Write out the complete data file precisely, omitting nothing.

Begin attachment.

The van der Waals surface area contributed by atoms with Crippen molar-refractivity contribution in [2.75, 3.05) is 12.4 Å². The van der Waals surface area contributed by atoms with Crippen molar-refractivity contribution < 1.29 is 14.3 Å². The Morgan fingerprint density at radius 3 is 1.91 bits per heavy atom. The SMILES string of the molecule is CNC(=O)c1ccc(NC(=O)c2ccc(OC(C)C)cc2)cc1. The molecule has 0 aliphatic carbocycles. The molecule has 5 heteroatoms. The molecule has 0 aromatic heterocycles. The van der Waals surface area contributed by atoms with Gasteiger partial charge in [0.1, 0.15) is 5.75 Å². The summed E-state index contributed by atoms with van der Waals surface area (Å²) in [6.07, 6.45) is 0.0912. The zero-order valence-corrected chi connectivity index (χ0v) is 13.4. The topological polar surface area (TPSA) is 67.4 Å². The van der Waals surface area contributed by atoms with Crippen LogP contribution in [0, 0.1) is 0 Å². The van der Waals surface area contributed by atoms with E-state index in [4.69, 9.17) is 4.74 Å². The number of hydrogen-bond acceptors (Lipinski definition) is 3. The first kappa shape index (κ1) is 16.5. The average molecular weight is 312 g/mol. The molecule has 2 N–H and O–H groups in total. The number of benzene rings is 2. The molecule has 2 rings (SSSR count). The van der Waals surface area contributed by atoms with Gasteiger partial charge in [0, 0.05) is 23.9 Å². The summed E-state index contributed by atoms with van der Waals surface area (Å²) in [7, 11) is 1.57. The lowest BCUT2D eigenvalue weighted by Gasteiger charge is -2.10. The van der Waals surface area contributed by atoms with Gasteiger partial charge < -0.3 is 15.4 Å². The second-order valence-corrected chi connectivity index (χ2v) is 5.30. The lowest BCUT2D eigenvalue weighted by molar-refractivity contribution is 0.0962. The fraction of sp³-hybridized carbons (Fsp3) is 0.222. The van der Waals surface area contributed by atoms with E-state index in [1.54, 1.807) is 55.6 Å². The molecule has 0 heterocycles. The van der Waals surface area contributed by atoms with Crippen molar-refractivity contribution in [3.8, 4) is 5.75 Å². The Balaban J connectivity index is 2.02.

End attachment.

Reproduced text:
The van der Waals surface area contributed by atoms with Crippen molar-refractivity contribution in [2.75, 3.05) is 12.4 Å². The van der Waals surface area contributed by atoms with Crippen molar-refractivity contribution < 1.29 is 14.3 Å². The Morgan fingerprint density at radius 3 is 1.91 bits per heavy atom. The SMILES string of the molecule is CNC(=O)c1ccc(NC(=O)c2ccc(OC(C)C)cc2)cc1. The molecule has 0 aliphatic carbocycles. The molecule has 5 heteroatoms. The molecule has 0 aromatic heterocycles. The van der Waals surface area contributed by atoms with Gasteiger partial charge in [0.1, 0.15) is 5.75 Å². The summed E-state index contributed by atoms with van der Waals surface area (Å²) in [6.07, 6.45) is 0.0912. The zero-order valence-corrected chi connectivity index (χ0v) is 13.4. The topological polar surface area (TPSA) is 67.4 Å². The van der Waals surface area contributed by atoms with Crippen LogP contribution in [0, 0.1) is 0 Å². The van der Waals surface area contributed by atoms with E-state index in [4.69, 9.17) is 4.74 Å². The number of hydrogen-bond acceptors (Lipinski definition) is 3. The first kappa shape index (κ1) is 16.5. The average molecular weight is 312 g/mol. The molecule has 2 N–H and O–H groups in total. The number of benzene rings is 2. The molecule has 2 rings (SSSR count). The van der Waals surface area contributed by atoms with Gasteiger partial charge in [0, 0.05) is 23.9 Å². The summed E-state index contributed by atoms with van der Waals surface area (Å²) in [7, 11) is 1.57. The lowest BCUT2D eigenvalue weighted by Gasteiger charge is -2.10. The van der Waals surface area contributed by atoms with Gasteiger partial charge < -0.3 is 15.4 Å². The second-order valence-corrected chi connectivity index (χ2v) is 5.30. The lowest BCUT2D eigenvalue weighted by molar-refractivity contribution is 0.0962. The fraction of sp³-hybridized carbons (Fsp3) is 0.222. The van der Waals surface area contributed by atoms with E-state index in [1.54, 1.807) is 55.6 Å². The molecule has 0 heterocycles. The van der Waals surface area contributed by atoms with Crippen molar-refractivity contribution in [3.8, 4) is 5.75 Å². The Balaban J connectivity index is 2.02.